Andhra Pradesh

Tribal farmers now prefer to grow millets


Many tribal families here now prefer to grow millets to paddy as it allows them to make additional income thanks to a set of new techniques they have mastered under the guidance of agricultural experts. The millet-cultivators are keen on expanding the area as the farm produce has started bringing orders to their doorstep.

Because of their nutritional value, millets have a huge demand and farmers are able to sell them at remunerative price in the local markets. These small-seeded grass plants are hardy and they grow well in dry zones as rain-fed crops under marginal conditions of soil fertility and moisture. Millets are one of the oldest foods known to the human race and possibly the first cereal grain to be used for domestic purpose. Millets are also unique due to their short growing season.

They can develop from planted seeds to mature, ready to harvest plants in as little as 65 days.

This is important in heavily populated areas. Millets can be preserved for two or more years if properly stored. Barnyard millets, finger millets, foxtail millets, little millets and pearl millets are widely grown in tribal villages of Sithampet mandal.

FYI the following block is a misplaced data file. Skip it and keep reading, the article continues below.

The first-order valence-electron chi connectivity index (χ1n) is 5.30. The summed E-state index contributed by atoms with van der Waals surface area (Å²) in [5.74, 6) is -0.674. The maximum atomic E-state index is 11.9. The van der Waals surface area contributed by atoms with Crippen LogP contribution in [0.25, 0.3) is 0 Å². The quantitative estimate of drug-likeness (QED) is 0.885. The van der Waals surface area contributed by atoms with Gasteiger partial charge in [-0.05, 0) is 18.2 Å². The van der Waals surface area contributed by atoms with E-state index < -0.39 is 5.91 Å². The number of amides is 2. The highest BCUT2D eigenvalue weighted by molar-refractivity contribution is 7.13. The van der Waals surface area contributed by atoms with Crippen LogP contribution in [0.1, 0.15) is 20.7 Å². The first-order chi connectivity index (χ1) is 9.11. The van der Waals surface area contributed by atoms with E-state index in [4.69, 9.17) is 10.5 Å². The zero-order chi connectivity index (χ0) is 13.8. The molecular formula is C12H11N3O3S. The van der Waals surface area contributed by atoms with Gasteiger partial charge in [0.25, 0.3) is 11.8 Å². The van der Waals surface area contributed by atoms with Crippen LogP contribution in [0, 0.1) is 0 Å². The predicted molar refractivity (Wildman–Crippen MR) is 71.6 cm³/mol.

National Bank for Agriculture and Rural Development (NABARD) Srikakulam District Development Manager MD Vasudevan says that over 500 famers can learn new techniques by joining the farmers’ clubs which would get each of them Rs.10,000 every year from the government. ARTS, Youth Club of Bejjipuram and other organisations are selected to organise interaction between farmers and agricultural scientists. ARTS Director N. Sanyasi Rao said the farmers could earn between Rs.8,500 and Rs.14, 000 per acre by growing millets. “Millets require a little investment of Rs.1,000 per acre. There is no need of fertilizers and pesticides. The crop also comes within 65 days,” he added.

The tribal farmers feel the need for proper marketing facility to further improve their income. Many companies sell processed millets at higher rates after procuring the crop from them for lower rate. “Storage and marketing facilities may help us earn better profits although we are happy with the current income,” said Palaka Rajaram. “Many other tribal people are also keen on growing millets but availability of land is a problem,” said Nimmaka Ananda Rao.

The millet-cultivators are keen on expanding the area as the farm produce has started bringing orders to their doorstep

Why you should pay for quality journalism - Click to know more

Related Topics Andhra Pradesh
Recommended for you
This article is closed for comments.
Please Email the Editor

Printable version | Jan 20, 2020 12:52:48 PM |

Next Story